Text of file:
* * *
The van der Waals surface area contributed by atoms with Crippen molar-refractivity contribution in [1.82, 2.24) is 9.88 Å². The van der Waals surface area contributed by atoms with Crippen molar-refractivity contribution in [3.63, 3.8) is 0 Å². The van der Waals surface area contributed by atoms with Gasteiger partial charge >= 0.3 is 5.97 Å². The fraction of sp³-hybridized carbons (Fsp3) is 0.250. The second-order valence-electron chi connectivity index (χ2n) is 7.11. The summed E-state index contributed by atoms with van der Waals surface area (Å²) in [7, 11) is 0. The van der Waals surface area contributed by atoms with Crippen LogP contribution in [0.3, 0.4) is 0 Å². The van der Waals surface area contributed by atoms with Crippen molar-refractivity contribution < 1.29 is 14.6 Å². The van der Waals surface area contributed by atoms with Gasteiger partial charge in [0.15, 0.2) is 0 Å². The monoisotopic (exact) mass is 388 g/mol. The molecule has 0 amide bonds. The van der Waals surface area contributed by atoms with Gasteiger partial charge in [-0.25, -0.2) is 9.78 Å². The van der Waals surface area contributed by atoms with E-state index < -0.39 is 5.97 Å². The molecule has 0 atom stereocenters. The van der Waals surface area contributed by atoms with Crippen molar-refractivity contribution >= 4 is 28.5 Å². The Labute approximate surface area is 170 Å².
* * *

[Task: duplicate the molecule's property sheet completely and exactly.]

The van der Waals surface area contributed by atoms with Crippen molar-refractivity contribution in [1.82, 2.24) is 9.88 Å². The van der Waals surface area contributed by atoms with Crippen molar-refractivity contribution in [3.63, 3.8) is 0 Å². The van der Waals surface area contributed by atoms with Gasteiger partial charge >= 0.3 is 5.97 Å². The fraction of sp³-hybridized carbons (Fsp3) is 0.250. The second-order valence-electron chi connectivity index (χ2n) is 7.11. The summed E-state index contributed by atoms with van der Waals surface area (Å²) in [7, 11) is 0. The van der Waals surface area contributed by atoms with Crippen LogP contribution in [0.3, 0.4) is 0 Å². The van der Waals surface area contributed by atoms with Crippen molar-refractivity contribution < 1.29 is 14.6 Å². The van der Waals surface area contributed by atoms with Gasteiger partial charge in [0.15, 0.2) is 0 Å². The monoisotopic (exact) mass is 388 g/mol. The molecule has 0 amide bonds. The van der Waals surface area contributed by atoms with Gasteiger partial charge in [-0.25, -0.2) is 9.78 Å². The van der Waals surface area contributed by atoms with E-state index < -0.39 is 5.97 Å². The molecule has 0 atom stereocenters. The van der Waals surface area contributed by atoms with Crippen molar-refractivity contribution >= 4 is 28.5 Å². The Labute approximate surface area is 170 Å².